The moment the Villa of the Mysteries was discovered in spring 1909, it was at risk. Once protected by a layer of at least 30 feet of the volcanic ash and soil that had fallen on Pompeii in A.D. 79, the villa’s stunning decoration was immediately exposed to potential damage from the elements and earthquakes, one of which occurred a bit more than a month after excavations began. As each wheelbarrow of debris was removed, revealing columns, artifacts, mosaics, and frescoes, the threat increased. It soon became clear that the house and its vibrant paintings were extraordinarily vulnerable, not only to sun, rain, and wind, but also to theft. Just three weeks after the discovery of one of the most stunning finds in the famed ancient city, excavations were halted and the focus shifted to protection and conservation. It would take archaeologists two more decades to completely excavate the property.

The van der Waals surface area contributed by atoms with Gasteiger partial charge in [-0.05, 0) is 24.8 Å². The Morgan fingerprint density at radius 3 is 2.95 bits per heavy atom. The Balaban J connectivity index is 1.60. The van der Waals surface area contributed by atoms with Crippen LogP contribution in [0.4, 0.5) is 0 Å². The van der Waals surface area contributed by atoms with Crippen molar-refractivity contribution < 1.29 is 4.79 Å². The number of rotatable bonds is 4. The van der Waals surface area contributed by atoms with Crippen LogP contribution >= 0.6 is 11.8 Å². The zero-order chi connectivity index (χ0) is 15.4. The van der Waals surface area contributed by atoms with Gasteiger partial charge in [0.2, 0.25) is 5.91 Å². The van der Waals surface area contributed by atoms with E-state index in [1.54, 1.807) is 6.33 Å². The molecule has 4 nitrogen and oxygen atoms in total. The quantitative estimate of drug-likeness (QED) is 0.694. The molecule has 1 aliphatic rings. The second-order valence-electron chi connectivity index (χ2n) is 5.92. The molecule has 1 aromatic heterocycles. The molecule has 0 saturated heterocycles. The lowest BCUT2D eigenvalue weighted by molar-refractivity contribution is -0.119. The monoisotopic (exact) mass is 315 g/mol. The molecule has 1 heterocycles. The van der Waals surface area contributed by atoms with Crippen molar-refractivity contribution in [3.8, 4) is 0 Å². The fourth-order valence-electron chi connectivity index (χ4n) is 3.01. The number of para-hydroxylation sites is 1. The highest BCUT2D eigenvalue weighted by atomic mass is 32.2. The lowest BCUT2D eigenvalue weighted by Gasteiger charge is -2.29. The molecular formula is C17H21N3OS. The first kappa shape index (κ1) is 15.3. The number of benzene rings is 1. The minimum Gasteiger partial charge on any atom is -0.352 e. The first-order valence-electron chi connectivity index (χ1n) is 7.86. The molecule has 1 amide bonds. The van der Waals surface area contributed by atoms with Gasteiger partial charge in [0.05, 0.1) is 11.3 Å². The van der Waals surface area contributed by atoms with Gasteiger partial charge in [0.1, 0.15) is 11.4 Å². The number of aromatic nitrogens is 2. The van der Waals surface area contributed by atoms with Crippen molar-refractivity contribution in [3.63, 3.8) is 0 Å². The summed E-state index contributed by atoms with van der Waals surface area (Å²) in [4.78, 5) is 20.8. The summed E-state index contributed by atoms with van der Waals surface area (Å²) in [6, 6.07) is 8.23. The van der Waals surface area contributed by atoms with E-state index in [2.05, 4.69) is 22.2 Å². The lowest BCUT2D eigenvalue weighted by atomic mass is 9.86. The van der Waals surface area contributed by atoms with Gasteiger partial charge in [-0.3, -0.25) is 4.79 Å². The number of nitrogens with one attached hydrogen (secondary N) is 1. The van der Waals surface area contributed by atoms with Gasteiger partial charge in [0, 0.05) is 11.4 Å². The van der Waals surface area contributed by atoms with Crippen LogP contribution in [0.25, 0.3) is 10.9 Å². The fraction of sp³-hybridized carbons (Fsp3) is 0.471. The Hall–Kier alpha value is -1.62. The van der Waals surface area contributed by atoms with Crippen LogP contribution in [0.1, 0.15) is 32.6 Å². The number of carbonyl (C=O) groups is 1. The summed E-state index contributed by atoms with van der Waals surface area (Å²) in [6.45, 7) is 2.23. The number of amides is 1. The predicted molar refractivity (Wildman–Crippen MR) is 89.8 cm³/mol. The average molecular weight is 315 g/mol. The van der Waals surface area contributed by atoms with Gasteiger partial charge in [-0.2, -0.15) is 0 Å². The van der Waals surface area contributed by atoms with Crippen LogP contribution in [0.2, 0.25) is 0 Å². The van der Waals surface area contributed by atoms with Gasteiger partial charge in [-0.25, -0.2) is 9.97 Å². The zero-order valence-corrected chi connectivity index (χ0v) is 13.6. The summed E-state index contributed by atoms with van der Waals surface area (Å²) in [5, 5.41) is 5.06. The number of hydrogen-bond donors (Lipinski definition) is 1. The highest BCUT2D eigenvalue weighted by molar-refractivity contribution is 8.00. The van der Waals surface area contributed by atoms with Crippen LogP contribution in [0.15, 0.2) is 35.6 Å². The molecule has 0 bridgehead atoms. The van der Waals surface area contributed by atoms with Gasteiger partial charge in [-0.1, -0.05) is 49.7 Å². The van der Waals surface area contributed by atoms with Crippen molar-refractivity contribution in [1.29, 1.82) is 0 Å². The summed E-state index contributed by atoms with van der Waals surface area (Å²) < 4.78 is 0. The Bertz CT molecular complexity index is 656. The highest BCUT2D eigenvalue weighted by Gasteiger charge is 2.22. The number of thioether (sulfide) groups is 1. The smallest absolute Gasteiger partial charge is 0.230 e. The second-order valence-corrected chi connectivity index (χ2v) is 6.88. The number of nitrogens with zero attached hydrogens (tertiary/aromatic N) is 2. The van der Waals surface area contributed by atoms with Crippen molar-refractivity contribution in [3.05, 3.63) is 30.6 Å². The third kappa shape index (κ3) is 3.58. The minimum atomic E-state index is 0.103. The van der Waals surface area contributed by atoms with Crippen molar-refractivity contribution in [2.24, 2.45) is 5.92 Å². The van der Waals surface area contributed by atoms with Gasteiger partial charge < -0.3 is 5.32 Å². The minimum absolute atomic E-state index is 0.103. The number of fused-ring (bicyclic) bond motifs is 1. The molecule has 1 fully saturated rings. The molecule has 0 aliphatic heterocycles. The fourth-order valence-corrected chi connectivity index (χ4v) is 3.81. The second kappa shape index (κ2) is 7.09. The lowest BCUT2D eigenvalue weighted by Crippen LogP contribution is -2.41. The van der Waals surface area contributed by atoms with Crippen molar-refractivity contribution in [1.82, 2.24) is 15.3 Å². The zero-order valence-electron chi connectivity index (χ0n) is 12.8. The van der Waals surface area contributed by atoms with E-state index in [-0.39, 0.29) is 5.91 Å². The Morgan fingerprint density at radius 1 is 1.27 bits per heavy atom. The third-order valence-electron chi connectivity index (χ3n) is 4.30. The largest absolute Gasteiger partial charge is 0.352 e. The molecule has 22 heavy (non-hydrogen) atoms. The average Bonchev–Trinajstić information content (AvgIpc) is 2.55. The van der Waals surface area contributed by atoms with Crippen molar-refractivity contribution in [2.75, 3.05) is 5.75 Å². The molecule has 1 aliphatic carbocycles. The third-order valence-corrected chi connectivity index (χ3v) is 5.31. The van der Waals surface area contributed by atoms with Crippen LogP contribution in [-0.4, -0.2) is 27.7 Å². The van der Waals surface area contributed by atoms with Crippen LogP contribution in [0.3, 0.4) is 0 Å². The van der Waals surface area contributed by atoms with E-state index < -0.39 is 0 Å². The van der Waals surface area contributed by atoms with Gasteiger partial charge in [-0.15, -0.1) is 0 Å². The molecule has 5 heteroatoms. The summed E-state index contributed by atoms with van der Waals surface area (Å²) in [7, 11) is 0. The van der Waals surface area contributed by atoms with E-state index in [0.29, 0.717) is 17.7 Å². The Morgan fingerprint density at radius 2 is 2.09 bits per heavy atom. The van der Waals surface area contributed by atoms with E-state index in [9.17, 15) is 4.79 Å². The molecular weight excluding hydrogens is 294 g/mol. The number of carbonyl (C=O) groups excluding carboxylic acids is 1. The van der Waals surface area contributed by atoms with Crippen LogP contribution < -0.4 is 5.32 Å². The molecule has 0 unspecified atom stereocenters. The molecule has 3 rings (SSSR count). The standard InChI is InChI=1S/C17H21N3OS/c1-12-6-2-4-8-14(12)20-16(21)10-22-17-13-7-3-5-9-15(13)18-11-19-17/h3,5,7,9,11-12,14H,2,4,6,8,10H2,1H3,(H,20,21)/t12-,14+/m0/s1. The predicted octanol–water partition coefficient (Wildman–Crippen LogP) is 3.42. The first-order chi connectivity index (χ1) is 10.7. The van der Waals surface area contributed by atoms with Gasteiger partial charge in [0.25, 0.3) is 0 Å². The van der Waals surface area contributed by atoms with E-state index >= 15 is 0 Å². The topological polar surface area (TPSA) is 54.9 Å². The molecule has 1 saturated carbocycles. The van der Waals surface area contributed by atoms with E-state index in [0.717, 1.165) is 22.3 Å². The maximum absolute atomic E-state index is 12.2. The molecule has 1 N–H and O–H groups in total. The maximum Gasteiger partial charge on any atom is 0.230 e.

For more than a century, there have been many efforts, some successful, some less so, to conserve the villa’s walls, floors, and frescoes. Now, several teams of archaeologists, architects, chemists, and physicists have embarked on a yearlong project, using both time-tested methods and innovative technologies, to remedy the damage done by earlier conservators and by time, and to restore the villa and its remarkable interior once again.